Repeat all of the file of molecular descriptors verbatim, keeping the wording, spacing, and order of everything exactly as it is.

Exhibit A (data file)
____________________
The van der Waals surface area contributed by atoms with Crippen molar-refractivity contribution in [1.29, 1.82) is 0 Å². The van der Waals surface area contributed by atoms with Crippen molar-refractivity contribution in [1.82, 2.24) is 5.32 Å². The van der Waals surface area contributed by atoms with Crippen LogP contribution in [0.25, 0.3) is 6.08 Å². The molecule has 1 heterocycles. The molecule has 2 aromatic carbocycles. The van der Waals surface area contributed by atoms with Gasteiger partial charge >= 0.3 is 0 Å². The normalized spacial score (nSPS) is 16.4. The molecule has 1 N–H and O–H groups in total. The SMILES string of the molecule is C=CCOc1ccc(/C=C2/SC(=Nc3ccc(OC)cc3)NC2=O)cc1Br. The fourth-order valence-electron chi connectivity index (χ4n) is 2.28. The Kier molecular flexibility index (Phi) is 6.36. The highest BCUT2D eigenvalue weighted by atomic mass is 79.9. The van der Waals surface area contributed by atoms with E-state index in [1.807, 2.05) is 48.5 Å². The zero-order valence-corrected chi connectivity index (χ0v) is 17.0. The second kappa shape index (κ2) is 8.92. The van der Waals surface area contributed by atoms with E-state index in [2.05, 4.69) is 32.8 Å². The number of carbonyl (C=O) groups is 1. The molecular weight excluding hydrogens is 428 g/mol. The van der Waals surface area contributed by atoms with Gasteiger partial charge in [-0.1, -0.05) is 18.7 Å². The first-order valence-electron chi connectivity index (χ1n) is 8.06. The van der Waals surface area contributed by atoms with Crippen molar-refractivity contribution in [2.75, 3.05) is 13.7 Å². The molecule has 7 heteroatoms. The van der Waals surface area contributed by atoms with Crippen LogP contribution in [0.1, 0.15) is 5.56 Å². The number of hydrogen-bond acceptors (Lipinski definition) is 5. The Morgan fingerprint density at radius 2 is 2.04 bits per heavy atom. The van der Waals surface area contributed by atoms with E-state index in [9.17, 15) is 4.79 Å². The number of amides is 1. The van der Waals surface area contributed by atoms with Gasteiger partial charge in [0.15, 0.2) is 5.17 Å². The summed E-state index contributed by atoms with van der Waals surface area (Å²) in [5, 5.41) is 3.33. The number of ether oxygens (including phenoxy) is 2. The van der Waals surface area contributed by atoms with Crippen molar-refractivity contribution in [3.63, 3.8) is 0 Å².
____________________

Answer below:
The van der Waals surface area contributed by atoms with Crippen molar-refractivity contribution in [1.29, 1.82) is 0 Å². The van der Waals surface area contributed by atoms with Crippen molar-refractivity contribution in [1.82, 2.24) is 5.32 Å². The van der Waals surface area contributed by atoms with Crippen LogP contribution in [0.25, 0.3) is 6.08 Å². The molecule has 1 heterocycles. The molecule has 2 aromatic carbocycles. The van der Waals surface area contributed by atoms with Gasteiger partial charge >= 0.3 is 0 Å². The normalized spacial score (nSPS) is 16.4. The molecule has 1 N–H and O–H groups in total. The SMILES string of the molecule is C=CCOc1ccc(/C=C2/SC(=Nc3ccc(OC)cc3)NC2=O)cc1Br. The fourth-order valence-electron chi connectivity index (χ4n) is 2.28. The Kier molecular flexibility index (Phi) is 6.36. The highest BCUT2D eigenvalue weighted by atomic mass is 79.9. The van der Waals surface area contributed by atoms with E-state index in [1.807, 2.05) is 48.5 Å². The zero-order valence-corrected chi connectivity index (χ0v) is 17.0. The second kappa shape index (κ2) is 8.92. The van der Waals surface area contributed by atoms with E-state index in [2.05, 4.69) is 32.8 Å². The number of carbonyl (C=O) groups is 1. The molecular weight excluding hydrogens is 428 g/mol. The van der Waals surface area contributed by atoms with Gasteiger partial charge in [-0.1, -0.05) is 18.7 Å². The first-order valence-electron chi connectivity index (χ1n) is 8.06. The van der Waals surface area contributed by atoms with Crippen molar-refractivity contribution in [2.75, 3.05) is 13.7 Å². The molecule has 7 heteroatoms. The van der Waals surface area contributed by atoms with Crippen LogP contribution in [0.1, 0.15) is 5.56 Å². The number of hydrogen-bond acceptors (Lipinski definition) is 5. The Morgan fingerprint density at radius 2 is 2.04 bits per heavy atom. The van der Waals surface area contributed by atoms with E-state index in [9.17, 15) is 4.79 Å². The number of amides is 1. The van der Waals surface area contributed by atoms with Gasteiger partial charge in [0.15, 0.2) is 5.17 Å². The summed E-state index contributed by atoms with van der Waals surface area (Å²) in [5, 5.41) is 3.33. The number of ether oxygens (including phenoxy) is 2. The van der Waals surface area contributed by atoms with Crippen molar-refractivity contribution in [3.63, 3.8) is 0 Å².